A long-term stable picosecond dissipative soliton (DS) is achieved for the first time using nonlinear polarization evolution. The environmental stabilization is performed by a Faraday mirror, which can cancel environmentally induced changes in the birefringence of the fiber. The laser cavity with all-polarization-maintaining fiber components generates DS pulses with 2.9 nJ single pulse energy and 5.9 ps pulse width. The output power test over 2 hours shows the excellent mode-locking stability of this design.
© 2018 Optical Society of America under the terms of the OSA Open Access Publishing Agreement
In the past decade, dissipative soliton (DS) fiber lasers have been extensively studied owing to their high pulse energy . Despite much progress, the development of stable, reliable and cost-effective DS fiber lasers for practical uses is still a research subject of high interest. In order to achieve such goal, DS fiber lasers with all-fiber and all-polarization-maintaining (PM) structure are considered to be a practicable solution. Various mode-locking saturable absorbers (SA) have been studied to achieve the stable DS operation. Materials like semiconductor saturable absorber mirror , graphene  and carbon nanotubes  offer easy self-starting and environmentally stable mode-locking with simple oscillator design. However, DS fiber lasers based on such materials suffer from low energy damage threshold and limited lifetime. Compared to the real saturable absorber materials, additive pulse mode-locking (APM), for example, nonlinear optical loop mirror  or nonlinear amplifying loop mirror , can be implemented in the all-PM fiber cavities to produce ultrafast pulses with outstanding stability, long-term reliability and high pulse energy. However, the designs of such ultrafast fiber lasers are relatively complicated and the self-starting issue is also very challenging for the figure-of-eight fiber lasers .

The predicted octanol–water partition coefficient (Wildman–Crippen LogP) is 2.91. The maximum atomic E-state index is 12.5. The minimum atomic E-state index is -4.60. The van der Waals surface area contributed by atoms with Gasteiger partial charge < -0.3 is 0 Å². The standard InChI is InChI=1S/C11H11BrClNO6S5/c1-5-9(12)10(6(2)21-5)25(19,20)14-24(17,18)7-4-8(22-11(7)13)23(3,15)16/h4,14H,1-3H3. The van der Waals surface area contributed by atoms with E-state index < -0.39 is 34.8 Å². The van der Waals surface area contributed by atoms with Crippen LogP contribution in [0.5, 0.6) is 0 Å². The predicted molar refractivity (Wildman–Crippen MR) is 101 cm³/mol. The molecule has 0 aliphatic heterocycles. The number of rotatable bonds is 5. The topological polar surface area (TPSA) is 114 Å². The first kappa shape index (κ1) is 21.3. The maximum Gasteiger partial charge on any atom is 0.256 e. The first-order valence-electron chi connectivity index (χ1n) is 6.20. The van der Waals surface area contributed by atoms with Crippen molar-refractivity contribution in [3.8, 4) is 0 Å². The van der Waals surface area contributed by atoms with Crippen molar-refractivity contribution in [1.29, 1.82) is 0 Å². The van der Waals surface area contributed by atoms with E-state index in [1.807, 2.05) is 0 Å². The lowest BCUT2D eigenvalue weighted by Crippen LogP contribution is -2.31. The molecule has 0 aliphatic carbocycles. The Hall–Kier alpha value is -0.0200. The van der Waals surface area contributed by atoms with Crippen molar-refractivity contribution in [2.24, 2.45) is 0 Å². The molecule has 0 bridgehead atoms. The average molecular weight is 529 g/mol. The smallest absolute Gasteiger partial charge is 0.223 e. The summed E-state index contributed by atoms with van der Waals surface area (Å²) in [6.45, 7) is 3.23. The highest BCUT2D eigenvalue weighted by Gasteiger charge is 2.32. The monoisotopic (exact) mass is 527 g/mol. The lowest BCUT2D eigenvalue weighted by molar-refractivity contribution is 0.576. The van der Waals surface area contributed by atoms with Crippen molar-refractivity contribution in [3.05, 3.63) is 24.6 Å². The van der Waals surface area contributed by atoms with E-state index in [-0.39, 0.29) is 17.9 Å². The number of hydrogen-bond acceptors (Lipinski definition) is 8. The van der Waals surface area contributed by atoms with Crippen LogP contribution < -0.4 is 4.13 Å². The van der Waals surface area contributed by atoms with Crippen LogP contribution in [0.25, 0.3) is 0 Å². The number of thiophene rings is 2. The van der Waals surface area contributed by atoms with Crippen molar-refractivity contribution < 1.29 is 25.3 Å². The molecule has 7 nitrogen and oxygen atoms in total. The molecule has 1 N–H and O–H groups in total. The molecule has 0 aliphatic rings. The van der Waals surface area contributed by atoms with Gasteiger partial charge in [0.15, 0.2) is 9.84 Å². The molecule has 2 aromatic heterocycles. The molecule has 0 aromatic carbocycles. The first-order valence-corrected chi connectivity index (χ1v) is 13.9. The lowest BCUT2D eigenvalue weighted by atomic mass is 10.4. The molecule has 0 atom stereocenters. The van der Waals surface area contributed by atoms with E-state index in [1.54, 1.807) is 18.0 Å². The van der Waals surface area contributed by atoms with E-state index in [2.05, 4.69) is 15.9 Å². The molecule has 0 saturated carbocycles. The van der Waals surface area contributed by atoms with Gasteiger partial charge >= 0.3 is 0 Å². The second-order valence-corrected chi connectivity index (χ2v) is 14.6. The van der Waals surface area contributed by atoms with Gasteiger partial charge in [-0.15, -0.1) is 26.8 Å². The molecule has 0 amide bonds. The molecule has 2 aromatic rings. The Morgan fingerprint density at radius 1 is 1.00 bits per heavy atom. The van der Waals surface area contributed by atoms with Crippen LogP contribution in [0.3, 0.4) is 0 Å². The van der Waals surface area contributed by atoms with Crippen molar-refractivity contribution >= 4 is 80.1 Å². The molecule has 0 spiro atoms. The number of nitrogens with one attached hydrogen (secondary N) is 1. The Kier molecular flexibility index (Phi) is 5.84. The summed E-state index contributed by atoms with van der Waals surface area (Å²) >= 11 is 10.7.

Nonlinear polarization evolution (NPE) is another APM technology to produce DS pulses with high pulse energy . However, due to its working mechanism, NPE is rarely considered to be a potential candidate to achieve long-term stability. Despite the difficulties, many efforts have been made to realize NPE based ultrafast fiber laser with either all-fiber or all-PM structure. Mortag et al. reported an all-fiber NPE cavity, which can produce pulses with 3.6 nJ pulse energy and 76 fs recompressed pulse width. The laser cavity was constructed entirely from standard single-mode (SM) fibers . Kharenko et al. demonstrated another all-fiber NPE cavity, which can produce 50 nJ pulses compressible down to 250 fs. The laser cavity was built from a hybrid SM–PM configuration with 10 μm core-size large-mode-area fibers . As for the all-PM configuration, Wang et al. proposed a cross-splicing method to compensate the influence of fiber birefringence in a NPE mode-locked PM fiber ring laser. The produced DS had pulse energy of 2.1 nJ and 11.7 ps pulse width . Although the laser cavity was constructed with all-PM fibers and some bulk optical components, the environmental stability of this laser was not reported.